Trucking Truth News has reported recently on several high-dollar truck accident lawsuit settlements, with several of the high-profile lawsuits originating in the New Orleans area; which has been hard hit by what, for all intents and purposes, appear to be a rash of fraudulent lawsuits.
That pattern of seeming insurance fraud has come to the attention of United States District Attorney's Office investigators, and federal judges presiding over several Louisiana truck accident cases have put those cases on hold pending investigations into the trucking accident "victims'" alleged fraudulent practices.
WDSU Investigates, a WDSU News department, has accessed court documents that show the investigations into these activities is expanding.
"I don't think we are the sole venue for insurance fraud and staged accident claims, it really is across the country," attorney Harry Rosenberg, a former United States attorney for Southeast Louisiana, told WDSU Investigates. "We do seem to have a disproportionate share down here."
"I think it is a pattern really, impacts billions of dollars," he added.
Last month federal judges hearing three civil cases put them on hold pending the ongoing federal investigation. But WDSU Investigates learned that there are as many as a dozen cases being delayed now by eight different federal judges – cases that mostly involve cars getting into accidents with big rigs on the area interstates.
Typically, the ones filing lawsuits claim that trucks swerved into their lanes and hit them. But these accidents, resulting in many lawsuits locally follow a pattern in proximity to location and types of claims; which has sparked an FBI investigation beginning this year.
Emboldened by recent investigations into these dozen cases, defense attorneys and trucking companies say federal investigators should look into the 100 or so recent lawsuits that appear to be connected by a fraudulent similarity.
"You start seeing a pattern not only at the same or similar locations within the city and outlying areas, but you see a pattern of the same type of claims," Rosenberg told WDSU Investigates.
Insurance rates higher in Louisiana
Insurance companies and Louisiana trucking companies are following these investigations with interest.
Chance McNeely, a spokesman for one such trucking group, the Louisiana Motor Transport Association, told WDSU Investigates, "In Louisiana, we estimate our insurance costs are three to five times more than the national average."
"We are down to a place where we only have one or two, perhaps three at the most, insurance companies that will insure a truck that is domiciled in Louisiana," McNeely said. "In the rest of the country, 10 to 15 companies operate, so we are at a major disadvantage down here."
The problem of fraudulent lawsuits against truckers is so bad it could mean some Louisiana trucking companies might have to go out of business.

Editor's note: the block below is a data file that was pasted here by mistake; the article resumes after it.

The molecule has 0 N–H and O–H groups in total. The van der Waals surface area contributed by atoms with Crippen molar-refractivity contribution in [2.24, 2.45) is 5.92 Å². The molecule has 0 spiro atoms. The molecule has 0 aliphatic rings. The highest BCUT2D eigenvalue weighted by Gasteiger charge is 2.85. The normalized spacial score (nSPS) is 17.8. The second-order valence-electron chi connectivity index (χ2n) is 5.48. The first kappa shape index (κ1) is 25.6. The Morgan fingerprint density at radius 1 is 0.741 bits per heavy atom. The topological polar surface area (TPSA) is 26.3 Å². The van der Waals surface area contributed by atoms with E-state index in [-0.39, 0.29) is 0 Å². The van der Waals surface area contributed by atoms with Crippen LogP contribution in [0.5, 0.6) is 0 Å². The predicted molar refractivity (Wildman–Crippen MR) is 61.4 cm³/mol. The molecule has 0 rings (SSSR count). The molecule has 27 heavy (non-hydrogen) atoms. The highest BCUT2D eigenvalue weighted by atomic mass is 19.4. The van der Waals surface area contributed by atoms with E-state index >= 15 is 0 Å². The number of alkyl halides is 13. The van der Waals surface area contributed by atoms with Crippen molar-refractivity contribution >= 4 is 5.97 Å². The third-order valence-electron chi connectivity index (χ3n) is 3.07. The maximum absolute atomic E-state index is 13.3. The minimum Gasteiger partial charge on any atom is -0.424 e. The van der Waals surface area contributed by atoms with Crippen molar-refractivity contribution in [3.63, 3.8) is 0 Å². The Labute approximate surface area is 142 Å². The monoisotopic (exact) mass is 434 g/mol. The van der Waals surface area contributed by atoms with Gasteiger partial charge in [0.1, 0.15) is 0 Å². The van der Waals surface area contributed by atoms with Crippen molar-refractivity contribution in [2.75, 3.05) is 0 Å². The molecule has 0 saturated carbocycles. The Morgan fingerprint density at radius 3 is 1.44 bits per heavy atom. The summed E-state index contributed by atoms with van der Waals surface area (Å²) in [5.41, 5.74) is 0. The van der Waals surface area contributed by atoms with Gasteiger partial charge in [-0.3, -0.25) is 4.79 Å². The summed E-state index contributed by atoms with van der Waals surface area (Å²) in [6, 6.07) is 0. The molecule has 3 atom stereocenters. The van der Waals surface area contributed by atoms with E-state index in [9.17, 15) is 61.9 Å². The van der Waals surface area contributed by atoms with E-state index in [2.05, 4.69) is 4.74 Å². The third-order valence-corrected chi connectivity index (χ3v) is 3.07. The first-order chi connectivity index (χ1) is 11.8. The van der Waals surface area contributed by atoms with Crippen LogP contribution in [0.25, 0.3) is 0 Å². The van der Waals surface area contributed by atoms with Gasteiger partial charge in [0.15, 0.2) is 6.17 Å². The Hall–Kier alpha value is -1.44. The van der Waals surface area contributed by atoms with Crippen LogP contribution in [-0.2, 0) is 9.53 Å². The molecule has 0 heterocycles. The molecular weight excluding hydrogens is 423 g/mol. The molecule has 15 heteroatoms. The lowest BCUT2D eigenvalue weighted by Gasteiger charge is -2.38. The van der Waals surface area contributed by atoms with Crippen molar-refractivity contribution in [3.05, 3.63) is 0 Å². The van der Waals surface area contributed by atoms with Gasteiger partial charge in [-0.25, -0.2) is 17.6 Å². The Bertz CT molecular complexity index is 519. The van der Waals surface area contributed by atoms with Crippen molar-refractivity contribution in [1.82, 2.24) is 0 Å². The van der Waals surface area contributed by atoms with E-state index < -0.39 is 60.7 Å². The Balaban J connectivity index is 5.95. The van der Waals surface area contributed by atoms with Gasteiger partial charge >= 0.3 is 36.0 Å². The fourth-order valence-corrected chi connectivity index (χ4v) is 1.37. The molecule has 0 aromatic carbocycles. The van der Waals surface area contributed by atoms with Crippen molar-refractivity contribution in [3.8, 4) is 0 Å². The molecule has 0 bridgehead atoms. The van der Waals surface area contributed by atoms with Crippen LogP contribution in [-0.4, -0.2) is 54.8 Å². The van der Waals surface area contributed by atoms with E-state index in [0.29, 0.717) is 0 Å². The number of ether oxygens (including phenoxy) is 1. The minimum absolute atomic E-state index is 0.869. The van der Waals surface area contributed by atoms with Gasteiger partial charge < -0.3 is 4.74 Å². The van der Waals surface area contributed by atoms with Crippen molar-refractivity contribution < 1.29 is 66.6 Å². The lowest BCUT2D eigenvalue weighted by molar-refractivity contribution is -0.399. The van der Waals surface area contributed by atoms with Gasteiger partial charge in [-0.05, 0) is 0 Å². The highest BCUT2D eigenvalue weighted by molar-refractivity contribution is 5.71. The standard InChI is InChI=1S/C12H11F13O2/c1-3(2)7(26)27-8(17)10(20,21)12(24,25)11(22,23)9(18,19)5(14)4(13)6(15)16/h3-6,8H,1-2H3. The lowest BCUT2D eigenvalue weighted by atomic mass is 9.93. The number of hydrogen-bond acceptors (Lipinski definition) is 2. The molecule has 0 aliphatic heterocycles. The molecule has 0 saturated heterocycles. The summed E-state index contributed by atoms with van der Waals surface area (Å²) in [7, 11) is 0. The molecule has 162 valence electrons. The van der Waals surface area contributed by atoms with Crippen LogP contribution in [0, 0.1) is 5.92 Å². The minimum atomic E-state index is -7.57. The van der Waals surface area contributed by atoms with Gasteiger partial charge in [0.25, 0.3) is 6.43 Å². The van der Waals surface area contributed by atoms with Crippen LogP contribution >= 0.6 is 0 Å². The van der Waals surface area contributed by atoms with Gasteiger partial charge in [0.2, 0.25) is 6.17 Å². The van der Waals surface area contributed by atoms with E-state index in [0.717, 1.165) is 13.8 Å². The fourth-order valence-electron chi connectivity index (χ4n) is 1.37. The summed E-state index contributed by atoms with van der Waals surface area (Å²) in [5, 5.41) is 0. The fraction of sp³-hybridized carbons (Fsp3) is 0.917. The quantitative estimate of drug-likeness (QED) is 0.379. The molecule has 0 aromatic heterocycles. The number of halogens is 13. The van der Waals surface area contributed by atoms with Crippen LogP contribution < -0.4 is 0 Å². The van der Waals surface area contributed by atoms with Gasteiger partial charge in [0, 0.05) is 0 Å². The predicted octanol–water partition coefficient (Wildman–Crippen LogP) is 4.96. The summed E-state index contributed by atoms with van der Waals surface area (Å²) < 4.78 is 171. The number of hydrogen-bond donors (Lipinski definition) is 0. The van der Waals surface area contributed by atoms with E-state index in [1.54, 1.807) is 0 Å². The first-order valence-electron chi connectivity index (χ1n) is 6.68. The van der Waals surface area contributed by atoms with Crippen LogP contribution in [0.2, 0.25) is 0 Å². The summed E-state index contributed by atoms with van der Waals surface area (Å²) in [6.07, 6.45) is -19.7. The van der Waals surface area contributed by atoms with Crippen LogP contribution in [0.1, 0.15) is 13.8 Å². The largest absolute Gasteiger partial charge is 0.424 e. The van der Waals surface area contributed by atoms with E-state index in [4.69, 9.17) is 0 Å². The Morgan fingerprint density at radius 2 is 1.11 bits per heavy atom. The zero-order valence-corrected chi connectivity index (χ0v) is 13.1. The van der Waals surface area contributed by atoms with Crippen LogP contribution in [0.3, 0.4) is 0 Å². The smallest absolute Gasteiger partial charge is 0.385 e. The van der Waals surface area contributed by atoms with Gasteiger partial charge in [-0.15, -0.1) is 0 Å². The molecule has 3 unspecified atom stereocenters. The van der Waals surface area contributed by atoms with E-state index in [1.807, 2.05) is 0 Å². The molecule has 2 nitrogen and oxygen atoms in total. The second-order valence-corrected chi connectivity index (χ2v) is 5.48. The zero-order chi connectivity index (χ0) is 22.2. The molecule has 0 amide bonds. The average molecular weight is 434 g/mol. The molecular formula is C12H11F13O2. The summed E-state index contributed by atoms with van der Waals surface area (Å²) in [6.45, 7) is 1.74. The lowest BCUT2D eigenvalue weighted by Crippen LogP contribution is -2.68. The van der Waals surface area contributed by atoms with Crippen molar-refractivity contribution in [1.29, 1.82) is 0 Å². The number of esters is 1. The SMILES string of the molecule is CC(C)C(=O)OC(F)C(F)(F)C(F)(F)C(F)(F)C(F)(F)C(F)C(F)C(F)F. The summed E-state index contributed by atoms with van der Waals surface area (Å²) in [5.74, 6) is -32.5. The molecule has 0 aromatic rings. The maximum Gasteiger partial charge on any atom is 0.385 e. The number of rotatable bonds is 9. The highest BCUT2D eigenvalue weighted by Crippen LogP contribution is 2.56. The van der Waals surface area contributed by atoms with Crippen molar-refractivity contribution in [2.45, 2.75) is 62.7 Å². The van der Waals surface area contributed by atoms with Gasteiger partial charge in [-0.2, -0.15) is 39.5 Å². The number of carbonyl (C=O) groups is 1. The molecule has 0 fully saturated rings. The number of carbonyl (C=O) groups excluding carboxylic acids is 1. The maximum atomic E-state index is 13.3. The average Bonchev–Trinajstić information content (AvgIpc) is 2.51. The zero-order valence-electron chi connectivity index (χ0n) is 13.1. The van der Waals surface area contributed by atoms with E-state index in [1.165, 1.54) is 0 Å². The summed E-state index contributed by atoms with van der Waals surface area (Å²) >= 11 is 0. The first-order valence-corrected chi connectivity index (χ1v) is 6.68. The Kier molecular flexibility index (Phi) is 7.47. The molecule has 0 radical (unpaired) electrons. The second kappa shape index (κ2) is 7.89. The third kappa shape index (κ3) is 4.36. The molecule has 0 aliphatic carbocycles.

"We have seen several companies close their doors," McNeely told WDSU Investigates. "When you are paying $20,000 to $30,000 to insure a truck, when they rest of the country is paying $4,000 to $5,000, Louisiana trucking companies are at a major disadvantage and it is hard to be profitable."
A typical fraudulent lawsuit
In October a federal grand jury indicted five people who received settlements after staging an accident in 2017 on Chef Highway in the New Orleans area. Some of the awardees had already cashed their settlement checks.
The "victims" of the truck accident were mostly all residents of Houma, Louisiana, except Damian K. Labeaud, 47, who resided in New Orleans. The other defendants are Lucinda Thomas, 63; Mary Wade, 55; Judy Williams, 59; and Dashontae Young, 25.
The charges against them include one count of conspiracy to commit wire fraud, and six counts of wire fraud. Maximum penalty, if convicted, is five years for the conspiracy, and 20 years for the wire fraud. After their release from prison each defendant can be placed on supervised release for five years and can be fined up to $250,000 per count.
According to the indictment, Thomas, Wade, Williams and Young met with Labeaud on June 6, 2017, for the purpose of staging an accident with a truck. They drove around the area of Chef Menteur Highway and Downman Road in New Orelans until they spotted a 2017 Freightliner tractor-trailer that would serve their purposes.
Around 12:30 pm they intentionally collided with the big rig, then called the New Orleans Police Department to report that the truck had struck their vehicle. Lebeaud offered himself as a witness to testify that the driver of the truck had been responsible for the accident.
The accident was staged in collusion with an attorney who had met with four of the conspirators at a fast food restaurant nearby before the accident; where the attorney paid Lebeaud $7,500 for the part he would play in the accident.
The attorney then demanded around $1 million each for Thomas, Wade and Williams, and then filed lawsuits for the three against the trucking company.
At the end, after a year of litigation Thomas, Wade and Williams each received $7,500 in settlements, but have since been charged with providing false testimony in depositions during the lawsuit, in addition to the wire fraud charges.
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